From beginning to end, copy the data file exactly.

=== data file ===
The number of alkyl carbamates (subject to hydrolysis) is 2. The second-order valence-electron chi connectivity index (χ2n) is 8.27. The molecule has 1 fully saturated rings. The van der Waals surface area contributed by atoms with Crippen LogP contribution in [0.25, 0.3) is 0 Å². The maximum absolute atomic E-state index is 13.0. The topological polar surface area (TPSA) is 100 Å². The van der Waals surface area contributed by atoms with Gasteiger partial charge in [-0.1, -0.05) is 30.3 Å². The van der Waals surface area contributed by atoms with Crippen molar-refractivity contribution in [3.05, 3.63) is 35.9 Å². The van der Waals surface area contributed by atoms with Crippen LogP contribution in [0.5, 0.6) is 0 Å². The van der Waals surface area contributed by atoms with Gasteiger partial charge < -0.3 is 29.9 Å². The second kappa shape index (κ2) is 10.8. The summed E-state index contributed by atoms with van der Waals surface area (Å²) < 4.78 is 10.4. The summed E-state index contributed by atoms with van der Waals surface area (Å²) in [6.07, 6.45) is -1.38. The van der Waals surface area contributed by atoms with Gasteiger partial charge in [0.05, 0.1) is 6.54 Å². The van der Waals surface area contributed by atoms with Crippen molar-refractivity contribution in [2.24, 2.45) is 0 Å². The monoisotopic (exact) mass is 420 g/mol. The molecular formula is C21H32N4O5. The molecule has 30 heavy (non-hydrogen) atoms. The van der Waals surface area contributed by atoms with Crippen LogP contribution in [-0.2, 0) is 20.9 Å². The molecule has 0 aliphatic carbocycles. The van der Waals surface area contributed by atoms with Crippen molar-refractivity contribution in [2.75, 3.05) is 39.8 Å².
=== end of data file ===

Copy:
The number of alkyl carbamates (subject to hydrolysis) is 2. The second-order valence-electron chi connectivity index (χ2n) is 8.27. The molecule has 1 fully saturated rings. The van der Waals surface area contributed by atoms with Crippen LogP contribution in [0.25, 0.3) is 0 Å². The maximum absolute atomic E-state index is 13.0. The topological polar surface area (TPSA) is 100 Å². The van der Waals surface area contributed by atoms with Gasteiger partial charge in [-0.1, -0.05) is 30.3 Å². The van der Waals surface area contributed by atoms with Crippen molar-refractivity contribution in [3.05, 3.63) is 35.9 Å². The van der Waals surface area contributed by atoms with Crippen LogP contribution in [0.5, 0.6) is 0 Å². The van der Waals surface area contributed by atoms with Gasteiger partial charge < -0.3 is 29.9 Å². The second kappa shape index (κ2) is 10.8. The summed E-state index contributed by atoms with van der Waals surface area (Å²) < 4.78 is 10.4. The summed E-state index contributed by atoms with van der Waals surface area (Å²) in [6.07, 6.45) is -1.38. The van der Waals surface area contributed by atoms with Gasteiger partial charge in [0.05, 0.1) is 6.54 Å². The van der Waals surface area contributed by atoms with Crippen molar-refractivity contribution in [2.24, 2.45) is 0 Å². The monoisotopic (exact) mass is 420 g/mol. The molecular formula is C21H32N4O5. The molecule has 30 heavy (non-hydrogen) atoms. The van der Waals surface area contributed by atoms with Crippen LogP contribution in [-0.2, 0) is 20.9 Å². The molecule has 0 aliphatic carbocycles. The van der Waals surface area contributed by atoms with Crippen molar-refractivity contribution in [2.75, 3.05) is 39.8 Å².